What coaches look for!

Hey everyone! I’m excited to write this blog today! What I’m going to talk about is something I preach to my athletes all the time! Being a coach, and knowing a lot of coaches I often find myself talking to other like minded individuals about what we are looking for in an athlete. After all my time talking to people and other coaches, this are the three traits that I look for in an elite athlete; flexibility, aggression and a driven mentality.

Flexibility 

This is such an overlooked aspect of training! There is a misconception people have think that certain people can’t be flexible, because they weren’t born with it. This is so wrong!!! Sure some people are going to be more pliable than other, but don’t judge your flexibility against someone else’s. The more flexible your can be the better athlete you are going to become. If you take a “none flexible” person and work on stretching and mobility, you will see over a time period that they will become more mobile and become a better athlete! There are lots of studies that prove that pliability is so important when determining how much force a muscle can create. 

Aggression – No Fear

No matter what the sport is, I want aggressive people. Someone who is willing to take risks, someone who is not afraid to roll down a dark alley! This couldn’t more true, especially in contact sports such as football, hockey and basketball. Let’s look at basketball, one of the best points guards in the NBA is Kyle Lowry. He has never been afraid to take the ball into the paint where there are guys way bigger than him. He gets hit all the time and had even gotten hurt going into the paint but, he continues to go in there because he knows it’s helps his team! I’ve seen a lot of athletes who are freaks in the weight room and on the track but when they get into thier completion the struggle because they are afraid of contact and getting hurt! YOU CANT BE!!!

Driven Mentality 

This is what separates the good from the great! Good athletes are just that, they train to get better and be good at there craft. Great athletes train to be the best of all time. One of the greatest NBA Player of all time Kobe Bryant, who just recently pass away had something he called “The Mamba Mentality” This was basically his process of out working everyone. I remember a story of the lakers drafting someone and this kid started working out in the gym at 5:30 in the morning, Kobe caught wind of this and started his day at the gym at 4:00am, just to prove the point that he would outwork everyone! This is truly what an elite person is, someone who is incapable of losing!!!

This is just my take. If you asked another coach the same question he/she would probably have a different answer for you. But the great ones I’ve been around or seen have these traits in common!! 

There is no off season, come into SST today and lets get faster stronger and out work the competition! Email Bskinner@sstcanada.com to book a free demo session.

Bulgar stuffed sweet peppers.

Bulgar Stuffed sweet peppers

These take a little bit of time to make,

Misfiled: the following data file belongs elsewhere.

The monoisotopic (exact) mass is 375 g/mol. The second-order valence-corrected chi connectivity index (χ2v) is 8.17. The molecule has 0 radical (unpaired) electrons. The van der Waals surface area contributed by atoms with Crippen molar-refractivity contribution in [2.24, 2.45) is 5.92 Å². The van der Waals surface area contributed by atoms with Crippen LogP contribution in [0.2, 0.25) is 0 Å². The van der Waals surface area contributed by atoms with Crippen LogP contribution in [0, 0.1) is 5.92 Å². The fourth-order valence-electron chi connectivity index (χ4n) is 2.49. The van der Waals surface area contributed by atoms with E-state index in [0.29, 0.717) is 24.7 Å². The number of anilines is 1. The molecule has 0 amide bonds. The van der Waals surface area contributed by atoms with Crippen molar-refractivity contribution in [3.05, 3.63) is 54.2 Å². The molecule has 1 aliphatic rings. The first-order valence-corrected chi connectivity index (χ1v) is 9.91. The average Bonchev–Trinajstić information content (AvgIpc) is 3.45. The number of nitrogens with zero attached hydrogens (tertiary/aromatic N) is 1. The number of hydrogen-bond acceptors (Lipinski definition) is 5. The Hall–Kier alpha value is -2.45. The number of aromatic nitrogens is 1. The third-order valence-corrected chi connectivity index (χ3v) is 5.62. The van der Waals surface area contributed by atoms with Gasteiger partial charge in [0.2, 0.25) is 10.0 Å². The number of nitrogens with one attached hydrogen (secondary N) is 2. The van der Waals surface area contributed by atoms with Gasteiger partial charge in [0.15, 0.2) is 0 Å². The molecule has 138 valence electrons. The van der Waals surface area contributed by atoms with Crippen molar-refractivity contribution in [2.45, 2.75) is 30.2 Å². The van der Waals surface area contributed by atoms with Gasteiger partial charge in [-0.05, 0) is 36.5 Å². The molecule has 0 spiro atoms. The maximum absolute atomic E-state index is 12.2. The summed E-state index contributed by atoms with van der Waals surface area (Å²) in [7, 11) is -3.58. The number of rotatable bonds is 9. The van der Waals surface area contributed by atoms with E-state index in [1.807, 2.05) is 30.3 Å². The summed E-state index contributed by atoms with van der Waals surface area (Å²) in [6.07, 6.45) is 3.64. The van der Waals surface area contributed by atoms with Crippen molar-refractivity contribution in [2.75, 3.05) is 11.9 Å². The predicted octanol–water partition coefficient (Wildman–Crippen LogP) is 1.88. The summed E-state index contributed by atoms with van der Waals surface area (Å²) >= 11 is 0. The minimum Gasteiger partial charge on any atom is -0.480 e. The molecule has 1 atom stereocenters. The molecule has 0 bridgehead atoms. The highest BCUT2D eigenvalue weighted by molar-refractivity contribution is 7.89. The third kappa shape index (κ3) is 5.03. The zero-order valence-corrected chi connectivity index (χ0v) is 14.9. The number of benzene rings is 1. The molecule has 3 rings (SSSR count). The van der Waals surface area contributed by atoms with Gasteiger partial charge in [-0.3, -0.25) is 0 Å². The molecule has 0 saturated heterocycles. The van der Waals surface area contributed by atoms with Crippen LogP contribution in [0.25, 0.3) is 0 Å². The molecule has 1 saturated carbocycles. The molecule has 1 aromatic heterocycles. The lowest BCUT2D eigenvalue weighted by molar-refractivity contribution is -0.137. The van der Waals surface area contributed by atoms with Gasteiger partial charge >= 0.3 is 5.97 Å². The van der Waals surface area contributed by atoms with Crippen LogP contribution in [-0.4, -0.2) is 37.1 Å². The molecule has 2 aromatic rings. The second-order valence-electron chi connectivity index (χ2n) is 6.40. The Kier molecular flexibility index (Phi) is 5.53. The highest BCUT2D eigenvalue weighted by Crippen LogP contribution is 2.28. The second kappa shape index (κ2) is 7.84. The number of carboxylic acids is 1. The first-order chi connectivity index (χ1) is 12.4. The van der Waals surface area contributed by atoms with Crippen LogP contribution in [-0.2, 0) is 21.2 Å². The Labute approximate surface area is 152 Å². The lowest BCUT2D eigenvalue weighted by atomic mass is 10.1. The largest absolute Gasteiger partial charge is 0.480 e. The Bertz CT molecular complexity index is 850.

but they are sooooo worth it! Hearty and delicious. Serve with a side salad and you are good to go!

Course Dinner
Servings 4 people

Ingredients

  • 1/2 cup bulgar
  • 4 sweet red peppers
  • 4 cups Mushrooms
  • 2 cloves Fresh garlic
  • 2 Diced tomatoes
  • 2 tbsp Lemon juice
  • 1 tbsp freshly chopped sage
  • 1/4 cup Freshly chopped parsley
  • 2 tbsp Olive oil
  • 1/2 cup shredded asiago cheese
  • 1/4 cup toasted almond slivers
  • 1 tbsp Salt and pepper or to taste

Instructions

  1. In large bowl, pour
    1 1/3 cups boiling water over bulgur; cover and let stand for 15 minutes.  Drain and press out moisture; return to dry
    bowl.

    Meanwhile, slice
    tops off red peppers leaving 2-inch high sides; core and scrape out seeds.  Dice tops and set aside.

    In food processor
    or by hand, finely chop mushrooms.  In
    large nonstick skillet, heat half of the oil over medium-high heat; fry diced
    peppers, mushrooms, onion, garlic, sage and ½ tsp each of the salt and pepper
    until liquid is evaporated, about 10 minutes. 
    Add to bulgur along with cheese, toasted almonds and parsley; toss to
    combine.

    Spoon bulgur
    mixture into peppers, mounding if necessary. 
    Place peppers, stuffed side up, in a 8-inch square glass baking
    dish.  Drizzle with lemon juice and
    remaining oil; top with tomatoes. 
    Sprinkle with remaining salt and pepper.


    Cover with foil;
    bake in 350◦ oven until peppers are almost tender about 1 hour.  Uncover and bake until tips are crusty, about
    30 minutes.

Acceptance of a problem – Are you coachable?

I personally think that any athlete can come into the gym, pick up some weights and lift. That is truly not hard to do, if you are the least bit dedicated to your craft. Where I find the difference lies in traning an athlete is there ability to be coached and listen to the advice that they are given. There is a reason professional athletes have a training staff, because they not only need direction but they want to be told how to get better! There is one trait I can see in every great athlete…. the desire to be coached! Below you will find my key point on being coachable!